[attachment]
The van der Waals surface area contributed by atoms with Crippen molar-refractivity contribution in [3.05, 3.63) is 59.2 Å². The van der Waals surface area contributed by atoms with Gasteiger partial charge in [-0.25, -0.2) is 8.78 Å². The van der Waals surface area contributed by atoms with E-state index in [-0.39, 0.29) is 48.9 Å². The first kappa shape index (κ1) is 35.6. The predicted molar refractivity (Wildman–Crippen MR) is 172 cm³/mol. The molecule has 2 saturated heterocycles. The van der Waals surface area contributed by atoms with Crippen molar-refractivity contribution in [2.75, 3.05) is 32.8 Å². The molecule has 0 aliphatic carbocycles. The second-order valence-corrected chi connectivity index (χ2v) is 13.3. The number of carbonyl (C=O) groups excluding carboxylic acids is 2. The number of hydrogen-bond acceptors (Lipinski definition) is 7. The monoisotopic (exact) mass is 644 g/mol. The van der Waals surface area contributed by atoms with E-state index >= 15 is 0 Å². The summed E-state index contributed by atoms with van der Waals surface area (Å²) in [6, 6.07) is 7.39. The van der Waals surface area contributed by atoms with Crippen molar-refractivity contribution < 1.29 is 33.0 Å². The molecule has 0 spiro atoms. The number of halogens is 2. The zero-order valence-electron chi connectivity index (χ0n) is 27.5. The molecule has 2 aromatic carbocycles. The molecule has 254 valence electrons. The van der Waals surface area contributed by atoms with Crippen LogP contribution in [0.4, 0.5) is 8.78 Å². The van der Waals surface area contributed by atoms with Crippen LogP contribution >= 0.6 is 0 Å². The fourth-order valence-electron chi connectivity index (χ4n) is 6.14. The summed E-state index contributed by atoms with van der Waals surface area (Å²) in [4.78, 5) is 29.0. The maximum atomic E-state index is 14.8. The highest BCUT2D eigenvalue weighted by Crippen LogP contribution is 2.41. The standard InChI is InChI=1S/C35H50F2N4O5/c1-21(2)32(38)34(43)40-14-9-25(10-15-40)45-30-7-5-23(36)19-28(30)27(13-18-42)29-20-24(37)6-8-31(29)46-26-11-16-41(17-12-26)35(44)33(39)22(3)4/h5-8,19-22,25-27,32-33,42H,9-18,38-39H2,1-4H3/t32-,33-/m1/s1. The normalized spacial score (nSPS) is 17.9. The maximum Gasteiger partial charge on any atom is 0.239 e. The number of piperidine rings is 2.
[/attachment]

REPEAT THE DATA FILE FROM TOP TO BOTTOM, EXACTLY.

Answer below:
The van der Waals surface area contributed by atoms with Crippen molar-refractivity contribution in [3.05, 3.63) is 59.2 Å². The van der Waals surface area contributed by atoms with Gasteiger partial charge in [-0.25, -0.2) is 8.78 Å². The van der Waals surface area contributed by atoms with E-state index in [-0.39, 0.29) is 48.9 Å². The first kappa shape index (κ1) is 35.6. The predicted molar refractivity (Wildman–Crippen MR) is 172 cm³/mol. The molecule has 2 saturated heterocycles. The van der Waals surface area contributed by atoms with Crippen molar-refractivity contribution in [2.75, 3.05) is 32.8 Å². The molecule has 0 aliphatic carbocycles. The second-order valence-corrected chi connectivity index (χ2v) is 13.3. The number of carbonyl (C=O) groups excluding carboxylic acids is 2. The number of hydrogen-bond acceptors (Lipinski definition) is 7. The monoisotopic (exact) mass is 644 g/mol. The van der Waals surface area contributed by atoms with E-state index >= 15 is 0 Å². The summed E-state index contributed by atoms with van der Waals surface area (Å²) in [6, 6.07) is 7.39. The van der Waals surface area contributed by atoms with Crippen molar-refractivity contribution < 1.29 is 33.0 Å². The molecule has 0 spiro atoms. The number of halogens is 2. The zero-order valence-electron chi connectivity index (χ0n) is 27.5. The molecule has 2 aromatic carbocycles. The molecule has 254 valence electrons. The van der Waals surface area contributed by atoms with Crippen LogP contribution in [0.4, 0.5) is 8.78 Å². The van der Waals surface area contributed by atoms with Crippen LogP contribution >= 0.6 is 0 Å². The fourth-order valence-electron chi connectivity index (χ4n) is 6.14. The summed E-state index contributed by atoms with van der Waals surface area (Å²) in [4.78, 5) is 29.0. The maximum atomic E-state index is 14.8. The highest BCUT2D eigenvalue weighted by Crippen LogP contribution is 2.41. The standard InChI is InChI=1S/C35H50F2N4O5/c1-21(2)32(38)34(43)40-14-9-25(10-15-40)45-30-7-5-23(36)19-28(30)27(13-18-42)29-20-24(37)6-8-31(29)46-26-11-16-41(17-12-26)35(44)33(39)22(3)4/h5-8,19-22,25-27,32-33,42H,9-18,38-39H2,1-4H3/t32-,33-/m1/s1. The normalized spacial score (nSPS) is 17.9. The maximum Gasteiger partial charge on any atom is 0.239 e. The number of piperidine rings is 2.